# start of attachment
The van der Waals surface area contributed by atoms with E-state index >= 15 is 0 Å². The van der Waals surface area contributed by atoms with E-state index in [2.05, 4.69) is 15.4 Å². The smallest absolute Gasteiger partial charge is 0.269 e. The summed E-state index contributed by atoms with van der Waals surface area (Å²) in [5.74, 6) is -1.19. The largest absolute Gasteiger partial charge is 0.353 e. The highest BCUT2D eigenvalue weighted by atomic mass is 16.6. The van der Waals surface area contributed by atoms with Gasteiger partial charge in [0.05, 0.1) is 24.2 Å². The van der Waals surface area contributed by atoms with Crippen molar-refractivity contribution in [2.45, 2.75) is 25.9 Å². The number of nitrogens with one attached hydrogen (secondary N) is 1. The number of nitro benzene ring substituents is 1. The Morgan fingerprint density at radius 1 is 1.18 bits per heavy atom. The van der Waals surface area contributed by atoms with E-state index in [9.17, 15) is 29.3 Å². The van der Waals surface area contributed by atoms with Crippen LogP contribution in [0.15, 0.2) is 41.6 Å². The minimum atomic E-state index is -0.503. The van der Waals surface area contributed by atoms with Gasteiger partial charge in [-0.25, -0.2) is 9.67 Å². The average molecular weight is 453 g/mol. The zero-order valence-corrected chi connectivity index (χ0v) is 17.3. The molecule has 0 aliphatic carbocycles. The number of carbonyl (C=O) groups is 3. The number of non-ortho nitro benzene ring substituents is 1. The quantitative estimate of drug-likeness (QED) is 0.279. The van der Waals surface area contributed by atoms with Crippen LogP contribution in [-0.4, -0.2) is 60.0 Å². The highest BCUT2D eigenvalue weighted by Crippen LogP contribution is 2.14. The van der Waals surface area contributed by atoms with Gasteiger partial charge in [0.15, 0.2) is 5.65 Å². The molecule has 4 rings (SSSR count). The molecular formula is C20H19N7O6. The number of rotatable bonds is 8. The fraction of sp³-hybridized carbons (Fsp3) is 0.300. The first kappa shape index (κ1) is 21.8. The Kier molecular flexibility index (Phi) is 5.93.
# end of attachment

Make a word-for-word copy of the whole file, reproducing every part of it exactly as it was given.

The van der Waals surface area contributed by atoms with E-state index >= 15 is 0 Å². The van der Waals surface area contributed by atoms with E-state index in [2.05, 4.69) is 15.4 Å². The smallest absolute Gasteiger partial charge is 0.269 e. The summed E-state index contributed by atoms with van der Waals surface area (Å²) in [5.74, 6) is -1.19. The largest absolute Gasteiger partial charge is 0.353 e. The highest BCUT2D eigenvalue weighted by atomic mass is 16.6. The van der Waals surface area contributed by atoms with Gasteiger partial charge in [0.05, 0.1) is 24.2 Å². The van der Waals surface area contributed by atoms with Crippen molar-refractivity contribution in [2.45, 2.75) is 25.9 Å². The number of nitrogens with one attached hydrogen (secondary N) is 1. The number of nitro benzene ring substituents is 1. The Morgan fingerprint density at radius 1 is 1.18 bits per heavy atom. The van der Waals surface area contributed by atoms with E-state index in [9.17, 15) is 29.3 Å². The van der Waals surface area contributed by atoms with Crippen LogP contribution in [0.15, 0.2) is 41.6 Å². The minimum atomic E-state index is -0.503. The van der Waals surface area contributed by atoms with Gasteiger partial charge in [-0.25, -0.2) is 9.67 Å². The average molecular weight is 453 g/mol. The zero-order valence-corrected chi connectivity index (χ0v) is 17.3. The molecule has 0 aliphatic carbocycles. The number of carbonyl (C=O) groups is 3. The number of non-ortho nitro benzene ring substituents is 1. The quantitative estimate of drug-likeness (QED) is 0.279. The van der Waals surface area contributed by atoms with Crippen LogP contribution in [-0.4, -0.2) is 60.0 Å². The highest BCUT2D eigenvalue weighted by Crippen LogP contribution is 2.14. The van der Waals surface area contributed by atoms with Gasteiger partial charge in [0.15, 0.2) is 5.65 Å². The molecule has 4 rings (SSSR count). The molecular formula is C20H19N7O6. The number of rotatable bonds is 8. The fraction of sp³-hybridized carbons (Fsp3) is 0.300. The first kappa shape index (κ1) is 21.8. The Kier molecular flexibility index (Phi) is 5.93.